I have been in Round Table for a few years now, and really should have known better than to admit I worked in the computing industry – I got “volunteered” to manage the existing website. Me and my big mouth… But after a while I decided I would like to modernise the rather traditional and static website that I had inherited. The main constraints of this revamp were (a) it had to be cheap, and (b) I’m no web designer! In other words – no money and no talent. The reason for “cheap”, by the way, is that Round Table is a voluntary service organisation – we have a good time doing all sorts of things, but primarily we raise funds for charity and help out in our community. For more information on Round Table and what we get up to, follow this link.
So my challenge was how to put together a community website using – ideally – one of the free or very cheap services out there “in the cloud”. It had to look reasonably good, and also include an email infrastructure to help keep the 200+ members in touch.
This article describes the software and services used to create and manage a modern community website, and the reasons for choosing them. I describe the basic steps to get up and running quickly, including optional links with Twitter and Facebook. There are doubtless a number of alternatives, and I make no claims to my solution being the best or being suited to the needs of everyone. But in explaining the choices made I hope to at least help guide those who want to do something similar.
Setting off, 5pm Friday
In this second article on my recent 3 Peaks challenge I describe the hikes themselves and the transits between the mountains. See Part One for a description of the challenge.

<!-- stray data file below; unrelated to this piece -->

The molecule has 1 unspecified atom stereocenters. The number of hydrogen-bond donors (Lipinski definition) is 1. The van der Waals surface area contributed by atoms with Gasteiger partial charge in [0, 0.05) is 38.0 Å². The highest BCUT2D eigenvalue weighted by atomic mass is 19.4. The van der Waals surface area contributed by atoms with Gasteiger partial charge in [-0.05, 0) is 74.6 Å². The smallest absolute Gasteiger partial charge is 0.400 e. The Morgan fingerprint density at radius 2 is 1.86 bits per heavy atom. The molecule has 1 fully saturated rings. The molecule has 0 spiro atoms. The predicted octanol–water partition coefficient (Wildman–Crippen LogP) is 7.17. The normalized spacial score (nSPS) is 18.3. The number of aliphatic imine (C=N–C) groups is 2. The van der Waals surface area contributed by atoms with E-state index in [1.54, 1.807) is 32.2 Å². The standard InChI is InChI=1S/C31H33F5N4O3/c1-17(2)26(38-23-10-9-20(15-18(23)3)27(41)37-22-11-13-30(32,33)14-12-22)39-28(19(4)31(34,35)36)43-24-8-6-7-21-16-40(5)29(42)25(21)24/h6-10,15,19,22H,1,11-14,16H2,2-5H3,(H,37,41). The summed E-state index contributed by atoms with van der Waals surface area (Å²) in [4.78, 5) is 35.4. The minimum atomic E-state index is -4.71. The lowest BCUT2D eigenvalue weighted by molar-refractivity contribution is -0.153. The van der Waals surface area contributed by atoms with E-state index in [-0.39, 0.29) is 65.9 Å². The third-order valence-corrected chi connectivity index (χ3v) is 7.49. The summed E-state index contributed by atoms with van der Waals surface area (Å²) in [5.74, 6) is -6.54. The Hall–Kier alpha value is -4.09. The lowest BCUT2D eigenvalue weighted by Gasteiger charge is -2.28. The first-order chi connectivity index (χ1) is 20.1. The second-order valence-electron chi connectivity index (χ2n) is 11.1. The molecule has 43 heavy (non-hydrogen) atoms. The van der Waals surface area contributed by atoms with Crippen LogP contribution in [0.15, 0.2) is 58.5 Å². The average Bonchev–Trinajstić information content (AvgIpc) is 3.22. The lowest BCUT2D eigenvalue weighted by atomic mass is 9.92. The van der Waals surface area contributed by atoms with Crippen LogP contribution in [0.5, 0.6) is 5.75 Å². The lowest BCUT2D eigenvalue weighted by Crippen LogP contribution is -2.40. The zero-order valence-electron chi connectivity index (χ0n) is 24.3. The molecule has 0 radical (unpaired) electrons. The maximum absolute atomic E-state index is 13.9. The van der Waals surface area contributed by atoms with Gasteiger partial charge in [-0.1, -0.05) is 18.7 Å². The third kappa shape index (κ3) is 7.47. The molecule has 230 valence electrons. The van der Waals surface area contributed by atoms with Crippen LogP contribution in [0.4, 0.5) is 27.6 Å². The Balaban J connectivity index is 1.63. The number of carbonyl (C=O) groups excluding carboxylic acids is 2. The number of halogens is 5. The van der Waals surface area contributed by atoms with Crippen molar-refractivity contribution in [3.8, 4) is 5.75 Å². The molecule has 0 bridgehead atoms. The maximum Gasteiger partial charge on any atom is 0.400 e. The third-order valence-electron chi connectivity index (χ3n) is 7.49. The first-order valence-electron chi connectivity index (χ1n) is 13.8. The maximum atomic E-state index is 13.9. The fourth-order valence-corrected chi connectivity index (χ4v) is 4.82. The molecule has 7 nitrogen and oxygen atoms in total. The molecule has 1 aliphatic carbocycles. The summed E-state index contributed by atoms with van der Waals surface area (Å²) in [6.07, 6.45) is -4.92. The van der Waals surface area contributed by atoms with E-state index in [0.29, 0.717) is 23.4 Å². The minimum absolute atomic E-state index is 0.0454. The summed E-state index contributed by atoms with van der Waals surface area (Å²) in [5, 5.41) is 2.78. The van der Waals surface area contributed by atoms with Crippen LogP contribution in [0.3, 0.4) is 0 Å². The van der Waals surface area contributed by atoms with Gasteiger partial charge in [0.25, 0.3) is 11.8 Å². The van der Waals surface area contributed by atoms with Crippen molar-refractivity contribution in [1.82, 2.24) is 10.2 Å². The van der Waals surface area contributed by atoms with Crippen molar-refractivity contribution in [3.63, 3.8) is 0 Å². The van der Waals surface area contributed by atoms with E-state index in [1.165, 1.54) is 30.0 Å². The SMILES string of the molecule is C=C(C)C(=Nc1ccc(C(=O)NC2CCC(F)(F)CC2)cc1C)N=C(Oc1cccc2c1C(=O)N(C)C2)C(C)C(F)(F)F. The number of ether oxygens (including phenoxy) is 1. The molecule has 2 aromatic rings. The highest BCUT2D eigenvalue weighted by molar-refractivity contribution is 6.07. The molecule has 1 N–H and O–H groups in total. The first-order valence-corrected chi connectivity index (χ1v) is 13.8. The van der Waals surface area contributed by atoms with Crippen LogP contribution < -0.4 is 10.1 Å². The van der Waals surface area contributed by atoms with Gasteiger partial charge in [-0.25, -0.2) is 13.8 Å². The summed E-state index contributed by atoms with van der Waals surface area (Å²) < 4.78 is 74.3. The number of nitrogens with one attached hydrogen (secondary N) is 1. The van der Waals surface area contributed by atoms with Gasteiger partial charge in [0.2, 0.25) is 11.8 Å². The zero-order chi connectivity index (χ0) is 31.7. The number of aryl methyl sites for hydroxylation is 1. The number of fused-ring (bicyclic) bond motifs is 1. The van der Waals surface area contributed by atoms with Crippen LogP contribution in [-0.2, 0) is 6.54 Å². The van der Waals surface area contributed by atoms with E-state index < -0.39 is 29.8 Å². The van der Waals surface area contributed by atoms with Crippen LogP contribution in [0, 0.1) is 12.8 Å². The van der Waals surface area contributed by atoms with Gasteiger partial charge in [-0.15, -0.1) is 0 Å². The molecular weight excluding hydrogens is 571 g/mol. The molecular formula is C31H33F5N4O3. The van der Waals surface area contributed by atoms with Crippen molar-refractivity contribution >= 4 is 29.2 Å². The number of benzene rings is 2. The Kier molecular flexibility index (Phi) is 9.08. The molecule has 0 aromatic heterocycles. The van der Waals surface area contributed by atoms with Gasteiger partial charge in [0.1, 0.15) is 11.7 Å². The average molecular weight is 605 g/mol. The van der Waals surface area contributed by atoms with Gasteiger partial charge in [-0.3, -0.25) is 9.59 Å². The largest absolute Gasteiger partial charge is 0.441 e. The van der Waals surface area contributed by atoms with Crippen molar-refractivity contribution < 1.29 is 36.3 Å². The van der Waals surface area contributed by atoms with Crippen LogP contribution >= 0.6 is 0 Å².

My personal times were:
||Back at base
So as you can see I did succeed and completed it – I got to the top of Snowdon in a shade over 23 hours. I was a little disappointed not to get down again within 24 hours, but as you will discover when you read the account of each mountain, I just count myself lucky to have even finished at all, irrespective of times.
On the weekend of June 20th I took part in the national Three Peaks Challenge to try and climb the three highest peaks in the UK mainland within 24 hours. Starting off at Ben Nevis (1344m) in Scotland, I also climbed Scafell Pike (978m) in the Lake District, and ended up at Mount Snowdon (1085m) in Wales. In all there was about 25 miles of walking, hundreds of miles driving, and not too much sleep. I was part of the Long Eaton Round Table team of 20 walkers attempting the challenge, all to raise money for various charities including Multiple Sclerosis research. I’ve written here the story of the team’s efforts. But this post, however, is intended to be a more personal account of the challenge itself, the training and the preparation that went in to it. Along the way I’ll mention a bit about taking photos on the way. Hopefully it will provide an interesting and useful resource for others who are doing the challenge too.
This is the first of two articles on the challenge, describing what it is and how we went about it. Part Two will go into the experience itself.